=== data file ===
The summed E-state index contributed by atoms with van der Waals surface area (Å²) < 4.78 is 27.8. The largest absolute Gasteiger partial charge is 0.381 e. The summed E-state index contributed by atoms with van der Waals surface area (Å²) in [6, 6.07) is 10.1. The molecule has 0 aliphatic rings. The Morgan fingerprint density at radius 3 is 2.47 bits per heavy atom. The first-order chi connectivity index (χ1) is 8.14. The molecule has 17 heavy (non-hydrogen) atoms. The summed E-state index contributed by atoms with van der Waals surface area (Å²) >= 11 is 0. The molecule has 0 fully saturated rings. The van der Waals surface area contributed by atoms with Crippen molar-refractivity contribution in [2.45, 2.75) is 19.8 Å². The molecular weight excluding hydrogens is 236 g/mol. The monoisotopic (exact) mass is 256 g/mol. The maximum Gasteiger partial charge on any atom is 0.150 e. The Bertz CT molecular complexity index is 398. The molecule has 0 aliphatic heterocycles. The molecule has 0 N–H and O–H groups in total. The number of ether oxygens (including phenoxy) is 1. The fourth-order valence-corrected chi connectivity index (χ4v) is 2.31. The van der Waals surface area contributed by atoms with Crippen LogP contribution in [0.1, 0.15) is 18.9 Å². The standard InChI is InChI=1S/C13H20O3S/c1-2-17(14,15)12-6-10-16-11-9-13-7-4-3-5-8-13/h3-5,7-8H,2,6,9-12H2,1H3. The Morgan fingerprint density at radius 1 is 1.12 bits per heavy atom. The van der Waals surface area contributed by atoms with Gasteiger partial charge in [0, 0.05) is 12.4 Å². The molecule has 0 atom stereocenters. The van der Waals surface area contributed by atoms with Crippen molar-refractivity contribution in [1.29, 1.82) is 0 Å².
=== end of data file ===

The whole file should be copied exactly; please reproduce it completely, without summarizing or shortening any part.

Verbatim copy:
The summed E-state index contributed by atoms with van der Waals surface area (Å²) < 4.78 is 27.8. The largest absolute Gasteiger partial charge is 0.381 e. The summed E-state index contributed by atoms with van der Waals surface area (Å²) in [6, 6.07) is 10.1. The molecule has 0 aliphatic rings. The Morgan fingerprint density at radius 3 is 2.47 bits per heavy atom. The first-order chi connectivity index (χ1) is 8.14. The molecule has 17 heavy (non-hydrogen) atoms. The summed E-state index contributed by atoms with van der Waals surface area (Å²) >= 11 is 0. The molecule has 0 fully saturated rings. The van der Waals surface area contributed by atoms with Crippen molar-refractivity contribution in [2.45, 2.75) is 19.8 Å². The molecular weight excluding hydrogens is 236 g/mol. The monoisotopic (exact) mass is 256 g/mol. The maximum Gasteiger partial charge on any atom is 0.150 e. The Bertz CT molecular complexity index is 398. The molecule has 0 aliphatic heterocycles. The molecule has 0 N–H and O–H groups in total. The number of ether oxygens (including phenoxy) is 1. The fourth-order valence-corrected chi connectivity index (χ4v) is 2.31. The van der Waals surface area contributed by atoms with Crippen LogP contribution in [0.1, 0.15) is 18.9 Å². The standard InChI is InChI=1S/C13H20O3S/c1-2-17(14,15)12-6-10-16-11-9-13-7-4-3-5-8-13/h3-5,7-8H,2,6,9-12H2,1H3. The Morgan fingerprint density at radius 1 is 1.12 bits per heavy atom. The van der Waals surface area contributed by atoms with Gasteiger partial charge in [0, 0.05) is 12.4 Å². The molecule has 0 atom stereocenters. The van der Waals surface area contributed by atoms with Crippen molar-refractivity contribution in [1.29, 1.82) is 0 Å².